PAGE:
Alfred Bock and the Bayles sisters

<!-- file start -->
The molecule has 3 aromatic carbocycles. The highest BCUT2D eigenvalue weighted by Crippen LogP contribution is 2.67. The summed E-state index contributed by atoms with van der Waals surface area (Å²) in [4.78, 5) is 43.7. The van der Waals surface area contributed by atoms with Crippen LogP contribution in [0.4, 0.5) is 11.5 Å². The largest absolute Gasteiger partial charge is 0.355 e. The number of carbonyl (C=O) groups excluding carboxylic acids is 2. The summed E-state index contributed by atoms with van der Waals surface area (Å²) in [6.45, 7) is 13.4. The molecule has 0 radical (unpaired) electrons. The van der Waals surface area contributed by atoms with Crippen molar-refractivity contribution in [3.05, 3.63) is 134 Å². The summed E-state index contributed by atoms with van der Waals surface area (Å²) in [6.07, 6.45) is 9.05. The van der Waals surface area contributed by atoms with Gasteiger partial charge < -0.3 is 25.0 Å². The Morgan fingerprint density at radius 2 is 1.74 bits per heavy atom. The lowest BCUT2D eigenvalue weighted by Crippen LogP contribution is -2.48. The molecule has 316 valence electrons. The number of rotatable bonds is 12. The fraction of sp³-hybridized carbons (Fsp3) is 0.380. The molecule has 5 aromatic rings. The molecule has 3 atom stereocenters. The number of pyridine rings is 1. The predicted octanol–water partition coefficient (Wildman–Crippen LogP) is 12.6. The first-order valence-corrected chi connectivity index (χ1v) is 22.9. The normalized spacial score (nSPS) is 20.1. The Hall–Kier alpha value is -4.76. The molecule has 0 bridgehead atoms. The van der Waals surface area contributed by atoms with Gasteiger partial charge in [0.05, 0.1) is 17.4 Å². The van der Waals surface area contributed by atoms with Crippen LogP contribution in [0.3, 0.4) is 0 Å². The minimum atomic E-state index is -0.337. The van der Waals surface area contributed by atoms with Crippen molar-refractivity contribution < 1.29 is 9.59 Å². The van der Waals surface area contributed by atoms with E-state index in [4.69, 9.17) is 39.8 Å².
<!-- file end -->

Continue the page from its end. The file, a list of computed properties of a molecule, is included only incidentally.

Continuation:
Outdoors, just back from a stroll in the fresh country air, hat in hand, was the theme chosen for Mary Louisa Bayles’ session at Alfred Bock’s studio ca. 1865.  He stood her next to a circular metal garden table decorated with a metal stand supporting a bowl of artificial fruits and flowers. Behind her, both on her left and right, two plaster plinths were to suggest a patio balustrade leading to steps rising to a terrace just out of frame. Painted on the backsheet to the viewer’s right, the large tree reaching to the top was to soften the edge of the frame in similar manner to the drape which nearly always appears in Alfred Bock and Thomas Nevin’s indoor studio portraits. In the distance to the viewer’s left, the smaller tree was to deepen perspective while allowing enough blank space to foreground the pose Mary Louisa chose as a complement to the outdoor decor. Only the carpet appears incongruous in a setting which has so much outdoor furniture. That same carpet with a pattern of large dark lozenges rimmed in white appears in several portraits by Thomas Nevin of private clients. He may have acquired it from H. H. Baily whose studio was located almost opposite in Elizabeth Street. It appears in Baily’s portrait of Sara Crouch who was photographed by Thomas Nevin about the same time, ca. 1872. … More Alfred Bock and the Bayles sisters